Tech Line

Easy Firefox History Audits

Here's a tool that lets you quickly audit a user's Firefox browsing history.

Chris: I read your article "Easy IE History Audits" and loved it. That program really works great. I was wondering if you knew of anything similar for Firefox.
-- Jim

Jim: Firefox uses a different file format than IE for history data, so as you have discovered the IE history audit tools are not compatible with Firefox. As of Firefox 2.0, Firefox history files are written using the Mork file format. Note that this will eventually change, as work is ongoing for MozStorage, which will write to a more efficient SQLite database. I've always found Firefox performance to be excellent, but any improvements in speed and efficiency are always welcome.


To audit Firefox history stored in the current Mork format, you can use the tool DORK 0.0. This tool is simple to use and does not require an installation. To use DORK 0.0 to audit Firefox history, follow these steps:

  1. Download the Dork History Reader zip file and extract it to a local directory on your system.
  2. Copy the Firefox history.dat file of the user that you wish to audit from the user's profile folder to your system. Note that this file is located by default in the C:\Documents and Settings\<user name>\Application Data\Mozilla\Firefox\Profiles\<Profile Name> folder. For example, my Firefox history file is saved in the C:\Documents and Settings\cwolf\Application Data\Mozilla\Firefox\Profiles\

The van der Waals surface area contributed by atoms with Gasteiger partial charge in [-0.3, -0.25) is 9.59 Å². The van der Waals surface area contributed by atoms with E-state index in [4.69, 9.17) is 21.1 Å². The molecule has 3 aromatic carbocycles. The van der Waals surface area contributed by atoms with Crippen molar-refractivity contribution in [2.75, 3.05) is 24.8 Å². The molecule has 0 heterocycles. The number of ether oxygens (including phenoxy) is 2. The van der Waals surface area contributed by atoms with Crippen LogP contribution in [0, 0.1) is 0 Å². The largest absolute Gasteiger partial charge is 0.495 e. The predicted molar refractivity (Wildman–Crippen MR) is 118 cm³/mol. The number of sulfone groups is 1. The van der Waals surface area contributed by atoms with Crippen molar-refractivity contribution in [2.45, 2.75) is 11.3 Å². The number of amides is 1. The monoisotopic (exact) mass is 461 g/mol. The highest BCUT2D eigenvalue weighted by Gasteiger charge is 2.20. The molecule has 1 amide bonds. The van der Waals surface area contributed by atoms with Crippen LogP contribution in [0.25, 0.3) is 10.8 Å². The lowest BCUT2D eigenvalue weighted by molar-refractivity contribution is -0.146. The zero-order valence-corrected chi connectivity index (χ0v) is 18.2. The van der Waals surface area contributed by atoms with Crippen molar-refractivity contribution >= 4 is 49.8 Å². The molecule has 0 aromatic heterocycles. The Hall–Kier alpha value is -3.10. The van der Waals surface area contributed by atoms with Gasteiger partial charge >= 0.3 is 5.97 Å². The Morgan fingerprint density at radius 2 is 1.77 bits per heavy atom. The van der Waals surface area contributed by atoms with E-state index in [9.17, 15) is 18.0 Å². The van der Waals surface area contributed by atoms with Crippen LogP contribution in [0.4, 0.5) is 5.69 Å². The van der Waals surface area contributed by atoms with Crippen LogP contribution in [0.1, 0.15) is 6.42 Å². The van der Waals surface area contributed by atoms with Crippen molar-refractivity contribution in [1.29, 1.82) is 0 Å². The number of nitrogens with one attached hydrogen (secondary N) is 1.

v8qsa7jz.default\history.dat file.
  3. With the user's history.dat file saved on your computer, open Windows Explorer and navigate to the folder where you extracted the file. Now double-click on the Dork.exe file.
  4. The Mozilla HISTORY.DAT Reader window should open. Now just use Windows Explorer to locate the history.dat file to be audited. Then drag and drop the file into the Mozilla HISTORY.DAT Reader window.
  5. The tool will process the history.dat file and create a new file named history.txt in the same folder as the history.dat file. To view the user's Firefox browsing history, just open the history.txt file.
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The info that's listed in the history.txt file is well organized. In it you'll see the following information for each Web site viewed by the user:

  • URL
  • Number of times visited
  • Date and time of first access
  • Data and time of last access

As I mentioned in my "Easy IE History Audits" article, localized profile auditing is no replacement for centralized Internet access auditing using a device such as a proxy server. If you don't have a proxy server, then users that manually clear browser history should be a concern. Plenty of work has been done on adding centralized administration capabilities (including locking Firefox settings) to Firefox. If you're looking to lock down Firefox preferences so that users don't even have the option to clear their history, then I suggest you take a look at the Firefox extension Public Fox. Centralized Firefox management via a GPO is also available using the open source tool WetDog.

Since these tools offer the ability to lock down user browser settings and also audit history files, hopefully these tools will provide the level of management and auditing that your organization requires.

About the Author

Chris Wolf is a Microsoft MVP for Windows --Virtual Machine and is a MCSE, MCT, and CCNA. He's a Senior Analyst for Burton Group who specializes in the areas of virtualization solutions, high availability, storage and enterprise management. Chris is the author of Virtualization: From the Desktop to the Enterprise (Apress), Troubleshooting Microsoft Technologies (Addison Wesley), and a contributor to the Windows Server 2003 Deployment Kit (Microsoft Press).learningstore-20/">Troubleshooting Microsoft Technologies (Addison Wesley) and a contributor to the Windows Server 2003 Deployment Kit (Microsoft Press).

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